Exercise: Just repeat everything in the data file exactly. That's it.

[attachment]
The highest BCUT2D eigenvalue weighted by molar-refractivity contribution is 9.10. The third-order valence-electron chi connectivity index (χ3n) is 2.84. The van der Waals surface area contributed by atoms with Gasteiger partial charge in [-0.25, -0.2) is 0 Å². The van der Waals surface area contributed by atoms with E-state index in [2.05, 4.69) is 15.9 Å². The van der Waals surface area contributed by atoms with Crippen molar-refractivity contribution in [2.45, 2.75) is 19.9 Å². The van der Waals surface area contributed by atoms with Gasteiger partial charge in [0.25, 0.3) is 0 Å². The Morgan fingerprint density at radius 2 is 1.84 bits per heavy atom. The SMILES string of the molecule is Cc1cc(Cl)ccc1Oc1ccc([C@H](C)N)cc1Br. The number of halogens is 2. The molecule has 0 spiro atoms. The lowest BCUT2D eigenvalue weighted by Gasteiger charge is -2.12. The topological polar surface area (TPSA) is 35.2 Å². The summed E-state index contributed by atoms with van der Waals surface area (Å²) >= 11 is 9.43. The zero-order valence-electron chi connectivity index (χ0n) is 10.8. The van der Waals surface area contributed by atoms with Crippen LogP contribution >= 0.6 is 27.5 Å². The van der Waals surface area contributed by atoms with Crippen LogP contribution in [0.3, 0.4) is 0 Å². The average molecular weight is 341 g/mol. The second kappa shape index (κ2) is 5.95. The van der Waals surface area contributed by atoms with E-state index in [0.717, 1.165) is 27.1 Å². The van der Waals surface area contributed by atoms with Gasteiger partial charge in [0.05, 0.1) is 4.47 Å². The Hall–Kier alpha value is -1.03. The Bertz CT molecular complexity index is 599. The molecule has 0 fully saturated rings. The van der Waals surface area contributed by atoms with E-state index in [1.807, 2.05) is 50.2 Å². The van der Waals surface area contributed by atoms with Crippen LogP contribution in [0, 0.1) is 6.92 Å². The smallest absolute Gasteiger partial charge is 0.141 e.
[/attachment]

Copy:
The highest BCUT2D eigenvalue weighted by molar-refractivity contribution is 9.10. The third-order valence-electron chi connectivity index (χ3n) is 2.84. The van der Waals surface area contributed by atoms with Gasteiger partial charge in [-0.25, -0.2) is 0 Å². The van der Waals surface area contributed by atoms with E-state index in [2.05, 4.69) is 15.9 Å². The van der Waals surface area contributed by atoms with Crippen molar-refractivity contribution in [2.45, 2.75) is 19.9 Å². The van der Waals surface area contributed by atoms with Gasteiger partial charge in [0.25, 0.3) is 0 Å². The Morgan fingerprint density at radius 2 is 1.84 bits per heavy atom. The SMILES string of the molecule is Cc1cc(Cl)ccc1Oc1ccc([C@H](C)N)cc1Br. The number of halogens is 2. The molecule has 0 spiro atoms. The lowest BCUT2D eigenvalue weighted by Gasteiger charge is -2.12. The topological polar surface area (TPSA) is 35.2 Å². The summed E-state index contributed by atoms with van der Waals surface area (Å²) >= 11 is 9.43. The zero-order valence-electron chi connectivity index (χ0n) is 10.8. The van der Waals surface area contributed by atoms with Crippen LogP contribution >= 0.6 is 27.5 Å². The van der Waals surface area contributed by atoms with Crippen LogP contribution in [0.3, 0.4) is 0 Å². The average molecular weight is 341 g/mol. The second kappa shape index (κ2) is 5.95. The van der Waals surface area contributed by atoms with E-state index in [0.717, 1.165) is 27.1 Å². The van der Waals surface area contributed by atoms with Gasteiger partial charge in [0.05, 0.1) is 4.47 Å². The Hall–Kier alpha value is -1.03. The Bertz CT molecular complexity index is 599. The molecule has 0 fully saturated rings. The van der Waals surface area contributed by atoms with E-state index in [1.807, 2.05) is 50.2 Å². The van der Waals surface area contributed by atoms with Crippen LogP contribution in [0, 0.1) is 6.92 Å². The smallest absolute Gasteiger partial charge is 0.141 e.